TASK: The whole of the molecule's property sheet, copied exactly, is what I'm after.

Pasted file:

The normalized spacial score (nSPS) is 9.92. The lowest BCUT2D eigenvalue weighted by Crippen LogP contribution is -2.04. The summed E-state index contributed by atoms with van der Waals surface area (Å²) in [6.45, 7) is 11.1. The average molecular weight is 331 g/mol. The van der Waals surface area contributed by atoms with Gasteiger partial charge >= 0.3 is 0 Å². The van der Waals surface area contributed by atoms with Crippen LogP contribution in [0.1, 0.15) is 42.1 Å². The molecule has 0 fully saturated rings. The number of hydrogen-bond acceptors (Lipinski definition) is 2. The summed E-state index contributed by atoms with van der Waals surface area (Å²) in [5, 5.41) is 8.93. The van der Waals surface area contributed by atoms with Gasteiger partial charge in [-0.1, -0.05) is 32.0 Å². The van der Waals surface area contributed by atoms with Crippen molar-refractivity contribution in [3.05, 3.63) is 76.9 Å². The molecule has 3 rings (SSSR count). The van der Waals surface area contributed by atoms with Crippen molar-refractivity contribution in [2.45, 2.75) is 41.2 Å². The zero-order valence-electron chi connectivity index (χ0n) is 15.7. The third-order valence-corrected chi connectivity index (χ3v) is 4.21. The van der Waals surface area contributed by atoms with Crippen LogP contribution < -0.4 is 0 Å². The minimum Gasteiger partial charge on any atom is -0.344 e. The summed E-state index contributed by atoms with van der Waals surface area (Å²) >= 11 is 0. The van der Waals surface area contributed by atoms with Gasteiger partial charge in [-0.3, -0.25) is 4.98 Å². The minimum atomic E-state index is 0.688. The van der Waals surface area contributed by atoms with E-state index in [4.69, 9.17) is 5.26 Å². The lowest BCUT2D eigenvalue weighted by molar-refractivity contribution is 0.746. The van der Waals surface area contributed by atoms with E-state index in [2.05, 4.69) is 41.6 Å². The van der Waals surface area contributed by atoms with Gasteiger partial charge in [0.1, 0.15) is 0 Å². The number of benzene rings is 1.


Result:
The normalized spacial score (nSPS) is 9.92. The lowest BCUT2D eigenvalue weighted by Crippen LogP contribution is -2.04. The summed E-state index contributed by atoms with van der Waals surface area (Å²) in [6.45, 7) is 11.1. The average molecular weight is 331 g/mol. The van der Waals surface area contributed by atoms with Gasteiger partial charge >= 0.3 is 0 Å². The van der Waals surface area contributed by atoms with Crippen LogP contribution in [0.1, 0.15) is 42.1 Å². The molecule has 0 fully saturated rings. The number of hydrogen-bond acceptors (Lipinski definition) is 2. The summed E-state index contributed by atoms with van der Waals surface area (Å²) in [5, 5.41) is 8.93. The van der Waals surface area contributed by atoms with Gasteiger partial charge in [-0.1, -0.05) is 32.0 Å². The van der Waals surface area contributed by atoms with Crippen molar-refractivity contribution in [3.05, 3.63) is 76.9 Å². The molecule has 3 rings (SSSR count). The van der Waals surface area contributed by atoms with Crippen molar-refractivity contribution in [2.45, 2.75) is 41.2 Å². The zero-order valence-electron chi connectivity index (χ0n) is 15.7. The third-order valence-corrected chi connectivity index (χ3v) is 4.21. The van der Waals surface area contributed by atoms with Crippen LogP contribution < -0.4 is 0 Å². The minimum Gasteiger partial charge on any atom is -0.344 e. The summed E-state index contributed by atoms with van der Waals surface area (Å²) >= 11 is 0. The van der Waals surface area contributed by atoms with Gasteiger partial charge in [-0.3, -0.25) is 4.98 Å². The minimum atomic E-state index is 0.688. The van der Waals surface area contributed by atoms with E-state index in [4.69, 9.17) is 5.26 Å². The lowest BCUT2D eigenvalue weighted by molar-refractivity contribution is 0.746. The van der Waals surface area contributed by atoms with E-state index in [2.05, 4.69) is 41.6 Å². The van der Waals surface area contributed by atoms with Gasteiger partial charge in [0.1, 0.15) is 0 Å². The number of benzene rings is 1.